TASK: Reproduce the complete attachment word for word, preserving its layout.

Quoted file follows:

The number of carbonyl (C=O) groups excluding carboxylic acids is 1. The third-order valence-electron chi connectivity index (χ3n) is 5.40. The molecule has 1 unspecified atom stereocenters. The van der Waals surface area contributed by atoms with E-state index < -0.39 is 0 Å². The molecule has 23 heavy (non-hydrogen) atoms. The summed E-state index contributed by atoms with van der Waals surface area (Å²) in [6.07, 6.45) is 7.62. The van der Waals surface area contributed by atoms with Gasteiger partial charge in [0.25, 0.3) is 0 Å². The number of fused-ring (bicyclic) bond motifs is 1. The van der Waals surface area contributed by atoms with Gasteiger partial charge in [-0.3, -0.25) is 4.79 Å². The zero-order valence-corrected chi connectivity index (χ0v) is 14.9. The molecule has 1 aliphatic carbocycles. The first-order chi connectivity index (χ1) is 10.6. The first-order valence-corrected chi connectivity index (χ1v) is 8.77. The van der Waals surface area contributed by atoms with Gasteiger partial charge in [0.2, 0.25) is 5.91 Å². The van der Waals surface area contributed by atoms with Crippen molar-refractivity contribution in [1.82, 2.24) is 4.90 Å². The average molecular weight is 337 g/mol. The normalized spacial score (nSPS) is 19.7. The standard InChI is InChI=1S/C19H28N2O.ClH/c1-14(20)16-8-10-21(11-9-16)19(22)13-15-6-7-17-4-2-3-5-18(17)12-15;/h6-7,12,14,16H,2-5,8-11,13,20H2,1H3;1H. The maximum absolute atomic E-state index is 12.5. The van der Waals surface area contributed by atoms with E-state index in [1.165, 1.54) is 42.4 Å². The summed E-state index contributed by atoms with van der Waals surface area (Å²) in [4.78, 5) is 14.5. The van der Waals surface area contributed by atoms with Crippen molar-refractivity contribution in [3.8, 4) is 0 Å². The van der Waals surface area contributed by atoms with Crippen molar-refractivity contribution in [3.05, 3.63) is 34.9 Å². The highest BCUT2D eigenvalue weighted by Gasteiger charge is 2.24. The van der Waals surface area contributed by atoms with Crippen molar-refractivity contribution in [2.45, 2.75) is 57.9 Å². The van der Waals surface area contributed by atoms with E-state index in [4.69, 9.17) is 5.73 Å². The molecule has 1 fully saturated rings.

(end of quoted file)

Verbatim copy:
The number of carbonyl (C=O) groups excluding carboxylic acids is 1. The third-order valence-electron chi connectivity index (χ3n) is 5.40. The molecule has 1 unspecified atom stereocenters. The van der Waals surface area contributed by atoms with E-state index < -0.39 is 0 Å². The molecule has 23 heavy (non-hydrogen) atoms. The summed E-state index contributed by atoms with van der Waals surface area (Å²) in [6.07, 6.45) is 7.62. The van der Waals surface area contributed by atoms with Gasteiger partial charge in [0.25, 0.3) is 0 Å². The number of fused-ring (bicyclic) bond motifs is 1. The van der Waals surface area contributed by atoms with Gasteiger partial charge in [-0.3, -0.25) is 4.79 Å². The zero-order valence-corrected chi connectivity index (χ0v) is 14.9. The molecule has 1 aliphatic carbocycles. The first-order chi connectivity index (χ1) is 10.6. The first-order valence-corrected chi connectivity index (χ1v) is 8.77. The van der Waals surface area contributed by atoms with Gasteiger partial charge in [0.2, 0.25) is 5.91 Å². The van der Waals surface area contributed by atoms with Crippen molar-refractivity contribution in [1.82, 2.24) is 4.90 Å². The average molecular weight is 337 g/mol. The normalized spacial score (nSPS) is 19.7. The standard InChI is InChI=1S/C19H28N2O.ClH/c1-14(20)16-8-10-21(11-9-16)19(22)13-15-6-7-17-4-2-3-5-18(17)12-15;/h6-7,12,14,16H,2-5,8-11,13,20H2,1H3;1H. The maximum absolute atomic E-state index is 12.5. The van der Waals surface area contributed by atoms with E-state index in [1.165, 1.54) is 42.4 Å². The summed E-state index contributed by atoms with van der Waals surface area (Å²) in [4.78, 5) is 14.5. The van der Waals surface area contributed by atoms with Crippen molar-refractivity contribution in [3.8, 4) is 0 Å². The van der Waals surface area contributed by atoms with Crippen molar-refractivity contribution in [3.05, 3.63) is 34.9 Å². The highest BCUT2D eigenvalue weighted by Gasteiger charge is 2.24. The van der Waals surface area contributed by atoms with Crippen molar-refractivity contribution in [2.45, 2.75) is 57.9 Å². The van der Waals surface area contributed by atoms with E-state index in [4.69, 9.17) is 5.73 Å². The molecule has 1 fully saturated rings.